When I got home from church, I went out to check the early potatoes, which are under fleece and they are up!  It’s been a dry few weeks, so I pulled back the fleece and put the sprinkler ready, then remembered the radishes, further on in the same bed.  So I pulled sixteen radishes, first of the year, to go with the salad and put on the sprinkler – later, I earthed up the potatoes, if just covering the first shoots with soil in case of frost can be described as such, and covered them over again.

Rufus’s lunch was cucumber, cut into fingers, and ham and cheese soufflé without the ham and he loved it.  Frankly, he filled his face and had to be given extra helpings.  I was duly flattered, the more so when Ro praised my cooking in general, a realisation that had come to him gradually.  One thing I managed to get right in my generally haphazard parenting career was to instil in all my children an appreciation of good food and very good cooking skills.  When he was at university, he used to phone to ask advice on cooking once in a while – “I’ve bought a tuna steak, can you suggest a recipe?” Or once, “I usually just use the pan juices for gravy for a chicken but I need more than that, how do I stretch it while keeping the flavour?”  He lost me slightly when he assured me that raw broccoli makes a surprisingly good sandwich filling, mind you.

Rufus now has two teeth and is pretty quick when getting across the floor.  His crawling technique is to use his hands to go forward and then bring up his knees together to catch up – it hasn’t yet occurred to him to use each leg separately.  And he hasn’t quite managed a deliberate word yet, though the general dadada sort of sound could be interpreted as such.  It won’t be long, though.  There’s endless fascination when you’ve a baby in the family.

Any chance of a meet-up?

Still busy in the garden, but in a relaxed way because the weather was gorgeous and it wasn’t a day to hurry.  But the pea sticks have gone in, some self-suckered saplings that we cut down last week have been burned, mostly, and various more odd jobs done.

I’ve also booked a ticket for a visit to London next Wednesday – I’ve got to visit one of the flats in the morning, to okay the return of a leaving tenant’s deposit, but I’ve got time spare after that.  I’ll probably go to an exhibition/museum/art gallery but it occurs to me that otherwise one of my London friends might be free?  If so, it’d be lovely to meet, lunchtime or early afternoon – I have to check on return train times (I have an open off-peak return, but the website doesn’t make it clear what trains I can travel on), but I’d certainly be okay up to about 4 o’clock in central London.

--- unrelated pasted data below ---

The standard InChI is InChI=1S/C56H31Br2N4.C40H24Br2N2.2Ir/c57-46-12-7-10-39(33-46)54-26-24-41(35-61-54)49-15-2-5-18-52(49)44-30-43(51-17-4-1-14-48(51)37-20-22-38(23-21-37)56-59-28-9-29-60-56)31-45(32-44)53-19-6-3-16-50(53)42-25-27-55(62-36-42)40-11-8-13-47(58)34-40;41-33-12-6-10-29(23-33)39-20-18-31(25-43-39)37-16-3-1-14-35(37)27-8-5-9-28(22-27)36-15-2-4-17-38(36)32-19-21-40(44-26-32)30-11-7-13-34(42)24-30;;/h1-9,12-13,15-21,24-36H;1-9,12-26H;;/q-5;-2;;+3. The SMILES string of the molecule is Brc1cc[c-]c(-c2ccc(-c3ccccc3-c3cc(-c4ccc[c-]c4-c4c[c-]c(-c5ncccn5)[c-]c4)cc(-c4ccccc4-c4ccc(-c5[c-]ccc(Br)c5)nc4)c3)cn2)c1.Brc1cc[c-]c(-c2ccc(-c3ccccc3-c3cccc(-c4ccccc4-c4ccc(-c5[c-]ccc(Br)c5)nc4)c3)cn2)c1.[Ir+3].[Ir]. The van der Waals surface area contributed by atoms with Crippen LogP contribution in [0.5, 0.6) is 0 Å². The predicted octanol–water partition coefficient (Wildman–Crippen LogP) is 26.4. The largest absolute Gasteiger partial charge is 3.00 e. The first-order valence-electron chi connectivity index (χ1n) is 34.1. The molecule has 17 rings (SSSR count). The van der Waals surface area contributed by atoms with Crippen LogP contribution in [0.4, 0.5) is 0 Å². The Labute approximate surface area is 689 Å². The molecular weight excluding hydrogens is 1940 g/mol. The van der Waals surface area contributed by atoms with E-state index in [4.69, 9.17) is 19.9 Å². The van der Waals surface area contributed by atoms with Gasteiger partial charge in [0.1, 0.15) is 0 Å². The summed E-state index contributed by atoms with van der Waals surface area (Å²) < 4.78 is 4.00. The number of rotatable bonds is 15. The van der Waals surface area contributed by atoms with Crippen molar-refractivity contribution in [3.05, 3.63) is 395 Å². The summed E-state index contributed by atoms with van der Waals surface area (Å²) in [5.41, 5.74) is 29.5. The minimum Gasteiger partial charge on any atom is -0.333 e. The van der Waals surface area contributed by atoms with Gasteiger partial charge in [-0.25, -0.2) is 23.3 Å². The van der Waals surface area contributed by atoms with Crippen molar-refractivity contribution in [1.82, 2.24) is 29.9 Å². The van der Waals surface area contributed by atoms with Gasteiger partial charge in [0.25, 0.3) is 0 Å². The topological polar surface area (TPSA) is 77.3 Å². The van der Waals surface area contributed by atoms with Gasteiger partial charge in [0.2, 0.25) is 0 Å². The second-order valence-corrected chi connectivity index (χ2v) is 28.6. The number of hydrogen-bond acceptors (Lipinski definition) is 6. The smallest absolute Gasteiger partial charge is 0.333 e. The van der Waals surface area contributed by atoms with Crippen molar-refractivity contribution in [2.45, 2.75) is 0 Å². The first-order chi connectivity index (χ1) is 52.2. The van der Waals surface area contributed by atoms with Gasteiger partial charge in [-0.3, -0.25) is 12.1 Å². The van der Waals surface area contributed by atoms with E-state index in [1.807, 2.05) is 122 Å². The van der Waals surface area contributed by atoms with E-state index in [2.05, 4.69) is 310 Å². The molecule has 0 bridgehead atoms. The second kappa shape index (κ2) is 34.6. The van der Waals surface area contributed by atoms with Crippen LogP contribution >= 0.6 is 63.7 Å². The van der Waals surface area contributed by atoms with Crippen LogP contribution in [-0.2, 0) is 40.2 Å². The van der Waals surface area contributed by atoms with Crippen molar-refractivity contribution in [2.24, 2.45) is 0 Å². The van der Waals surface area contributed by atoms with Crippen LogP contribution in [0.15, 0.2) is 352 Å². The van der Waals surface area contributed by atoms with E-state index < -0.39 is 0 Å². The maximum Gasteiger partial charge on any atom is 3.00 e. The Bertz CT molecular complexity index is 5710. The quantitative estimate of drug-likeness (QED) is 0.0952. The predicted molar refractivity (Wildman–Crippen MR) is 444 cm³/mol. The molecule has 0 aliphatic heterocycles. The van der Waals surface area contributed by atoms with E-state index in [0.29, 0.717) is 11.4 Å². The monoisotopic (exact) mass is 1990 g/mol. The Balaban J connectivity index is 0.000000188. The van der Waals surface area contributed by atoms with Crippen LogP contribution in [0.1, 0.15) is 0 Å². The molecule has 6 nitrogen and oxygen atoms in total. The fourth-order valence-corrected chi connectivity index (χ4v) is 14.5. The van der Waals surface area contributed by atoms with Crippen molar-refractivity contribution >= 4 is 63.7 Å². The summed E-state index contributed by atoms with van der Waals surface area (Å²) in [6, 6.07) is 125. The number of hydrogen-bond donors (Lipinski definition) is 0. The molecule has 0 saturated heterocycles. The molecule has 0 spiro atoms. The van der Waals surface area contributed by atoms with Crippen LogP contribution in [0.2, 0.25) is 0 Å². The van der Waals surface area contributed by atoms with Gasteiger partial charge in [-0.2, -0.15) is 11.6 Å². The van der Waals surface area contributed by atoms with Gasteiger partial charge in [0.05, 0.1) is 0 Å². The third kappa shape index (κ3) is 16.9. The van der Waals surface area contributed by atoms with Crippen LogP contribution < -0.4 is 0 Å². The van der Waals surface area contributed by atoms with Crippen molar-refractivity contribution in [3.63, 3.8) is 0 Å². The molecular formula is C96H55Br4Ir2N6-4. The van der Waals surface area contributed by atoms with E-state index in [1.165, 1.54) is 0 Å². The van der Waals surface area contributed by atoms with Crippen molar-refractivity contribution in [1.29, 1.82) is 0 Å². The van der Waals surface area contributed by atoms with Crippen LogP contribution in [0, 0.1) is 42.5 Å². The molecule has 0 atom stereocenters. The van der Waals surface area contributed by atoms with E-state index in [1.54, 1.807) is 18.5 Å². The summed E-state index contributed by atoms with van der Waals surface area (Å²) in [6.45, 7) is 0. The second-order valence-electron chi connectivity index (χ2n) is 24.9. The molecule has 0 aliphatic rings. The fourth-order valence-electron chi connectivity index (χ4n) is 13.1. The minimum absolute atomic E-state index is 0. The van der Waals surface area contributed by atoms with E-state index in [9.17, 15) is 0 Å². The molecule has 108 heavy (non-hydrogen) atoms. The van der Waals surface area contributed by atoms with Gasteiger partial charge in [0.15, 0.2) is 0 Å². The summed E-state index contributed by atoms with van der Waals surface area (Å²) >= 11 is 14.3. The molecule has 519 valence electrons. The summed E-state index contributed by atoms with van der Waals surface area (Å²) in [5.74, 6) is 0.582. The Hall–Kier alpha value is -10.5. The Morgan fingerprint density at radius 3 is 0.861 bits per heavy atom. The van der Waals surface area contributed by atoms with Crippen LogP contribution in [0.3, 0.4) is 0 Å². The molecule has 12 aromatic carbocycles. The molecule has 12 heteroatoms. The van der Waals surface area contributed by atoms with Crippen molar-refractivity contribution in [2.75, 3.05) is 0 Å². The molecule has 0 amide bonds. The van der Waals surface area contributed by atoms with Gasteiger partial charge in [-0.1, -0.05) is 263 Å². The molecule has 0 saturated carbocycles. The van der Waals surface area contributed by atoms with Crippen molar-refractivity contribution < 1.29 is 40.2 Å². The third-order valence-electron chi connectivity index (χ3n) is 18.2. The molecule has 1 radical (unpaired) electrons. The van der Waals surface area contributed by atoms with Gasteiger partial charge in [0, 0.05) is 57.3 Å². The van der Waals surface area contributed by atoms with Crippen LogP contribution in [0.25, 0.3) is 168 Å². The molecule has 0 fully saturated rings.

Staple, diet…

I never expected to lose finger strength, you know, with age.  Maybe in my 80s but not yet.  But my hands just aren’t what they used to be.  I’ve been using the staple gun this morning and, after a while, I could barely squeeze the trigger.  After ten minutes of doing something else (lifting concrete blocks, actually, I’ve still got quite strong arms), I was able to finish that part of the job, just, but I had to leave it for a few hours and do the rest later.

The staple gun was certainly one of my most useful buys over the past two years – originally bought to fix a cover on to the indoor tortoise run, when I got Eloise cat, though we didn’t use it then as a useful man did the job with nails and screws instead.  But it’s been invaluable for various things since.  It’s just that they don’t realise, when designing these things, that old dears with the start of arthritis in their hands, don’t have the strength of grip that they used to.  I don’t blame them, I didn’t know it either until it happened.  Funny, ageing, innit.

Tonight, we had asparagus risotto.  Which indicates that we’ve had asparagus a few times, so that pure unadulterated (except by butter, obvs) asparagus is no longer absolutely required.  And we went out for lunch, because we were satisfied with the results of our labours and clearly deserved a treat.

I wonder how you are about going out for a meal on your own?  I found it difficult, I must admit. A pub isn’t too bad, if it’s not the sort of place that’s clearly a local pub for local people and anyone else will be stared at – though even then, I’m not too embarrassed to just smile and say hello before retreating to a corner – but a restaurant isn’t easy, even if you’re made welcome.  With nothing to do except focus on the food – yes, that may be the point of eating out, but it isn’t the point I’m meaning – it’s hard not to feel self-conscious and to eat rather too quickly and to pull out a book and read (while listening to the conversations at other tables, of course, because that’s always enjoyable) and finish rather quicker than if someone else was there.  But I did make a point of doing it, sometimes.



One man went to mow